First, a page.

5/ Is your solution compelling and clearly explained?


6/ Have you worked in your credentials, so they can believe in you? Have you demonstrated how and why your solution has a good chance of working?


7/ Is there a clear CTA – people have to know what to do next.


8/ Have you done your SEO homework and added keywords?


9/ Have you made sure that the website on which your words will appear looks OK and appears professional from a design POV? Get feedback from friends. A website builder like Wix lets you try multiple styles for free before you select one and upgrade your plan.


10/ Can you add any social proof, such as Google reviews? If you don't have Google reviews but do have some client testimonials, add those. It helps Google and visitors to see that you have some authority. Google tends to promote sites that display something called EAT – expertise, authority and trust: it wants to prioritize sites that can demonstrate this.

How do you display EAT? It's all about showing your credentials, writing authoritative, well-researched copy, and demonstrating trust, with verified reviews and linking to trusted sources. There's lots of articles about it online: look it up.

So. What makes good web copy?

What is a copywriting framework?

A problem, yesterday.

This is a question I get asked from time to time – usually by people who have heard or read about copywriting frameworks and think, 'I want one!'


If I was being unkind, I'd say they're most often mentioned by people who like to know that they're using a freelance copywriter who is applying a process to their work – rather than plucking words from the air at random (because, duh! That's all we do).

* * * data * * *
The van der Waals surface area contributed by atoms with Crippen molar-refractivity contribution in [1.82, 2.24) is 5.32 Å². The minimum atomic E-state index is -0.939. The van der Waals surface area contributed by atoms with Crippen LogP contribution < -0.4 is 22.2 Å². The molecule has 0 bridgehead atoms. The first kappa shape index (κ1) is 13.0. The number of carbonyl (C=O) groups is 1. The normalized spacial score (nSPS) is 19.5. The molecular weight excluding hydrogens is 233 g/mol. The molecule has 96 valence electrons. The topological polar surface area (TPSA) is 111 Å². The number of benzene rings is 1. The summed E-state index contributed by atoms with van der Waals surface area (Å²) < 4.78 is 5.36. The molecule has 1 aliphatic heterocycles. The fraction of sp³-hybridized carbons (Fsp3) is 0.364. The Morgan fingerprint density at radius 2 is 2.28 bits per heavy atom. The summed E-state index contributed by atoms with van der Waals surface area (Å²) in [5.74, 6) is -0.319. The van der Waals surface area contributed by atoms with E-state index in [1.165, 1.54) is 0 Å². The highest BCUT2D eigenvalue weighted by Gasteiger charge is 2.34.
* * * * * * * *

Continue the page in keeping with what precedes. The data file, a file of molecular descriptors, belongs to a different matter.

One method when writing copy that copywriters use quite often in known as PAS – it stands for Problem, Agitate, Solution. So, in simple terms, it might be something like this (I'm going to stick with the hypnotherapy business as detailed in the first post):

Problem: 'Hi – you have something wrong in your life and it's holding you back.'

Agitate: 'I get it, it must be really difficult and is probably making you really stressed.'

Solution: 'This is a proven way to help with this problem.'

You would, of course, flesh it out somewhat.

Fascinating AIDA

Another copywriting framework is called AIDA – this one stands for Attention, Interest, Desire, Action. So:

Attention: 'Is your life being held back by stress? It's horrible, isn't it – but it can often be fixed in just an hour.'

Interest: 'It's true – thousands of people just like you who were crippled by stress have been able to return to normal, happy lives.'

Desire: 'Imagine what that would feel like! Wouldn't life be great again?'

Action: 'Well, this can become your reality if you get in touch today.'

There are loads of these frameworks, such as BAB – Before, After, Bridge. Here's how it works:

Before: 'I know what you're going through right now – horrible, isn't it?'

After: 'What if there was an answer – a way to feel normal again?'

Bridge: 'I can help you get there.'

There's an inherent problem with frameworks – they're pretty salesy. It's best to humanise thing a little, especially on a homepage, perhaps even generating the idea that,  'Hey – we can fix this together'.

Perhaps more important than using a framework is taking the time to think about how to sell what you do in an appealing way. Paint a picture of the benefits of using your service.